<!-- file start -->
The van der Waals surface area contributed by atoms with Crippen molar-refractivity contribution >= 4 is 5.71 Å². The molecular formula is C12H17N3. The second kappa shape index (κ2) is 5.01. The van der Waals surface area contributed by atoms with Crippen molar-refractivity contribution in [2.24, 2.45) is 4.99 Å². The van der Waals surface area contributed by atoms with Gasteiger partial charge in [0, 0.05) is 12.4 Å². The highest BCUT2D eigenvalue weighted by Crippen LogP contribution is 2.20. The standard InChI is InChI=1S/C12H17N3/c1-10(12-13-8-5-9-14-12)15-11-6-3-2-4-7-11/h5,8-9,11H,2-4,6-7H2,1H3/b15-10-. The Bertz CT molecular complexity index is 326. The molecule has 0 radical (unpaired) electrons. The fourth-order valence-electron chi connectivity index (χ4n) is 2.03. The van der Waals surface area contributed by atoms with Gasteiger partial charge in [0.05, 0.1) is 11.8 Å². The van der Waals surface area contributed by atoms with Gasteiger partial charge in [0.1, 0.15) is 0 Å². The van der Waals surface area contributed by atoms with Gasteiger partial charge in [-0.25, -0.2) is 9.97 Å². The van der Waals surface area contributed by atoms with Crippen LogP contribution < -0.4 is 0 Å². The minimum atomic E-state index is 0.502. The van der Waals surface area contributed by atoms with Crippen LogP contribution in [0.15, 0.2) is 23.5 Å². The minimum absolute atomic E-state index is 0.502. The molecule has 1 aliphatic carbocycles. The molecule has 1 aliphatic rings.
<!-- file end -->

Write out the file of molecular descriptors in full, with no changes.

The van der Waals surface area contributed by atoms with Crippen molar-refractivity contribution >= 4 is 5.71 Å². The molecular formula is C12H17N3. The second kappa shape index (κ2) is 5.01. The van der Waals surface area contributed by atoms with Crippen molar-refractivity contribution in [2.24, 2.45) is 4.99 Å². The van der Waals surface area contributed by atoms with Gasteiger partial charge in [0, 0.05) is 12.4 Å². The highest BCUT2D eigenvalue weighted by Crippen LogP contribution is 2.20. The standard InChI is InChI=1S/C12H17N3/c1-10(12-13-8-5-9-14-12)15-11-6-3-2-4-7-11/h5,8-9,11H,2-4,6-7H2,1H3/b15-10-. The Bertz CT molecular complexity index is 326. The molecule has 0 radical (unpaired) electrons. The fourth-order valence-electron chi connectivity index (χ4n) is 2.03. The van der Waals surface area contributed by atoms with Gasteiger partial charge in [0.05, 0.1) is 11.8 Å². The van der Waals surface area contributed by atoms with Gasteiger partial charge in [0.1, 0.15) is 0 Å². The van der Waals surface area contributed by atoms with Gasteiger partial charge in [-0.25, -0.2) is 9.97 Å². The van der Waals surface area contributed by atoms with Crippen LogP contribution < -0.4 is 0 Å². The minimum atomic E-state index is 0.502. The van der Waals surface area contributed by atoms with Crippen LogP contribution in [0.15, 0.2) is 23.5 Å². The minimum absolute atomic E-state index is 0.502. The molecule has 1 aliphatic carbocycles. The molecule has 1 aliphatic rings.